Currently, toxicological risk assessment lacks direct estimation of the magnitude and variability of human responses to environmental toxicants. Specifically, there is very little data on the effects of low dose toxicants on human developmental processes, including cellular differentiation. That is because the current basis of toxicological assessment, animals and immortalized cell lines, cannot adequately model the impact of low level toxicant exposure on human population. A potential alternative detection platform should enable incorporation of human variability in screening of a large number of toxicants in a high-throughput manner. To establish such a platform, we suggest using human donor- specific cells that can be (a) isolated in a non-invasive manner, (b) easily expanded in culture, and (c) cryopreserved without loss of viability. We propose that human endothelial progenitor cells or endothelial colony forming cells (ECFCs), a population of CD31+/CD34+ pluripotent cells found in circulation, would fulfill these requirements. In vitro, ECFCs are highly proliferative and can differentiate into mature endothelial cells (ECs). The overall goal of this research is to evaluate the effect of chemical toxicants on viability, proliferation, and differentiation of ECFCs derived from different individuals. Specifically in this proposal, we will determine the feasibility of ECFCs as a platform for high-throughput chemical toxicity testing. For this purpose, we selected three known environmental toxicants found at low levels in neonatal and adult peripheral blood: bisphenol A (BPA), perfluorooctanoic acid (PFOA), and cadmium. The proposed study is the key step in the development of a novel, robust, and comprehensive platform utilizing donor-specific pluripotent cells. At the conclusion of this project, we will demonstrate the amenability of ECFC-based assays for high- throughput evaluation of environmental toxicants. ECFC-based toxicological assays can become an invaluable tool for functional assessment of human genetic diversity and identification of population subgroups most vulnerable to chemical hazards.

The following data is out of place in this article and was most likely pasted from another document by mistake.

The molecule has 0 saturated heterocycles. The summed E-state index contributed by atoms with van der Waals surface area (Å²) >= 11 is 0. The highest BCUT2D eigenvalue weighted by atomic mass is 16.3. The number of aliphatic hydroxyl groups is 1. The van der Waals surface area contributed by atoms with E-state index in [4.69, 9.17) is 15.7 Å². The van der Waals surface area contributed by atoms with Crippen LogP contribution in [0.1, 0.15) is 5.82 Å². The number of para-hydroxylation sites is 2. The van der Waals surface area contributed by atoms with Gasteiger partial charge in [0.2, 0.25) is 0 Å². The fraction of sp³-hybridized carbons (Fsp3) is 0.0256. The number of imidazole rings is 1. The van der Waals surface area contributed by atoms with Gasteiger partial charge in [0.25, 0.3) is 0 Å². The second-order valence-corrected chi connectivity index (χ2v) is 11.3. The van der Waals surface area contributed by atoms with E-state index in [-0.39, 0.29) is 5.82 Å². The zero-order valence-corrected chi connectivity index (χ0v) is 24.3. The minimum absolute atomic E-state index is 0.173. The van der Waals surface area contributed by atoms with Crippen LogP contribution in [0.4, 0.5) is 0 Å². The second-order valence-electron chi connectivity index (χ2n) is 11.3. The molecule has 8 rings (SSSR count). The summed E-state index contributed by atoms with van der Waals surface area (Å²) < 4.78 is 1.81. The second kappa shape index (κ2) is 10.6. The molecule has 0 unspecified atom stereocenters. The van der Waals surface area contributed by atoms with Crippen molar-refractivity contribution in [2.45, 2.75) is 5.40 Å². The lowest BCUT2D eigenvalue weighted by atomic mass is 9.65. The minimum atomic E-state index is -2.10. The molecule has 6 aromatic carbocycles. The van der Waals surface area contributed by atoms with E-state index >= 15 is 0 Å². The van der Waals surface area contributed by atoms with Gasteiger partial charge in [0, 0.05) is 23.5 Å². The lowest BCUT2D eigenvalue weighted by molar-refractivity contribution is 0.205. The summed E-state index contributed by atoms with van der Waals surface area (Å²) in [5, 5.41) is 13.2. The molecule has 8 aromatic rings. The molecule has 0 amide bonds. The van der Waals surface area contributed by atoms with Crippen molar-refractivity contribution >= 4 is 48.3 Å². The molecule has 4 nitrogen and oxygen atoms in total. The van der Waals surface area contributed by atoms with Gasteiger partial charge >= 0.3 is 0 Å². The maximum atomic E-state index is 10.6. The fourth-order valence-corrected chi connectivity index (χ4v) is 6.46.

In this study, we propose to test a novel, robust, and comprehensive platform for toxicological risk assessment utilizing donor-specific pluripotent cells. Such platform would be an invaluable tool for the functional analysis of human genetic diversity and identification of population subgroups most vulnerable to toxicants.